On a special Friday edition of The Last Word, Chairman Dave of The Standing Rock Sioux Reservation responds to the news that the Obama administration has halted development of the Dakota pipeline... Transcript follows:
LAWRENCE O'DONNELL: The protesters at Standing Rock call themselves protectors: the protectors of the sacred sites. The tribes, of course, were this country's first protectors of the environment. our first environmentalists long before anyone else thought there was something sacred, something worry of protection in our land and in our waters. Today, one of the protectors, Rebecca Grey Bull told me at first the judge's decision to allow the construction was "like a knife in the gut." She then said, “I am ecstatic and grateful that Obama saved the day for us here. This is just the beginning,” she said. ,We are bunkering down for winter.”
The Standing Rock Sioux Reservation is a special place. When they visited there in 2014. the chairman of the tribe, Dave, had the honor of escorting the President and Mrs. Obama on their visit, and we are honored the Chairman is joining us once again tonight from North Dakota. Chairman, tell us the reaction there when you got the word that the Obama administration was intervening?
CHAIRMAN DAVE: It was -- it was a disappointment when I heard the ruling of the judge and then after I got notice of what the administration was doing, I wasn't sure if it was accurate or not, but it was a good feeling to start to think that the courage that these people in that administration and these agencies stepped up and they answered a call... and they know that public policy is something that needs to be reformed... so that we can better ensure the protection of indigenous people and indigenous rights.
O’DONNELL: You know, we asked the White House just what the President's involvement was in this and they wouldn't give us any response to that. But you have to wonder because you got the word out and you got the word out worldwide, someone stood up in Laos at a university on the other side of the world and asked the President a question about this just yesterday before he got on the plane flying back here. And he said then and to that student in response, that he was going to look into this with his staff and this was the day they had to really look into it.
CHAIRMAN DAVE: You know, we've been working at informing everybody, including the White House, all the agencies of the injustices that were taking place and they -- when I heard the President's remarks in Laos, I immediately called the White House and said, you have the information, you can share it with him now.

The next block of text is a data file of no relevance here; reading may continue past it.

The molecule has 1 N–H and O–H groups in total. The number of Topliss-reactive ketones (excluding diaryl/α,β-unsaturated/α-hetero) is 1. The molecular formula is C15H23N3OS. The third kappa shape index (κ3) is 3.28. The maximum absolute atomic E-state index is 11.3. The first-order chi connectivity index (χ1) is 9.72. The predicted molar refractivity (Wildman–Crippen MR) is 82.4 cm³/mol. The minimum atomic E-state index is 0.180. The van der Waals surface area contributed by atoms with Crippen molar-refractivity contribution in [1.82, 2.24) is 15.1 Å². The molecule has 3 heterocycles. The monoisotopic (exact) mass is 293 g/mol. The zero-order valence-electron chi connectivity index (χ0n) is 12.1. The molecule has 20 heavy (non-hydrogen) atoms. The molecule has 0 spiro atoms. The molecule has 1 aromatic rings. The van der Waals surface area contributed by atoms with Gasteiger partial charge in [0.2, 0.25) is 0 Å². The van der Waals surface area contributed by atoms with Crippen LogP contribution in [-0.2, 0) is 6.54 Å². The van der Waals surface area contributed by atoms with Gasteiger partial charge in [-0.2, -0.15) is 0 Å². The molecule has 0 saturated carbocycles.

O”DONNELL: And, Dave, tell us about the President's time when he visited you there, you told me about it last weekend when I was there. please share with us whatever you feel free to make public about your conversations with him and what he experienced there when he was at your reservation.
CHAIRMAN DAVE: Well, I -- when I had the President here, there was a couple of things that I wanted to make sure happened, I wanted him to experience the reality of what takes place and I wanted him to see a little bit of our culture. The reality that we have a high rate of poverty and all the symptoms that come with poverty. and the kids who were able to share the story relayed that message for us, but we also have a beautiful way of life and through our dances and songs. I felt that we left an impression on the First Lady and the President.
O’DONNELL: That's the feeling I had at the protest camp tonight. just a week ago tonight you and I were there at this very hour and I'm just imagining things were tense then, that was the day before they let the dogs go after the protectors who went up the road a little bit there. tonight must be a very special feeling in the camp.
CHAIRMAN DAVE: You know, I stopped in there just before I came back here and people are happy. People are proud of what the agencies are doing and that they're stepping up -- it's a good feeling all the way around. there are a lot of tribes still coming in, I will say, there's -- it grew since you have been there, there's probably about 5,000 people there now and there's a lot of rain today, but it doesn't stop them. they're still coming and
O’DONNELL: Dave, what do you think is next in this process? One of the things that -- the statement promised today, is a conference upcoming this fall in which they will review all of these laws and all of these regulations and what the protections are and what they should be in these situations for the tribes.
CHAIRMAN DAVE: We still have a lot of work to do. I know this is not over. What we want to do is make sure that whatever -- whatever time we have here on this earth is spent ...is worthwhile. We have a better future.
O’DONNELL: Chairman Dave, thank you once again for joining us here...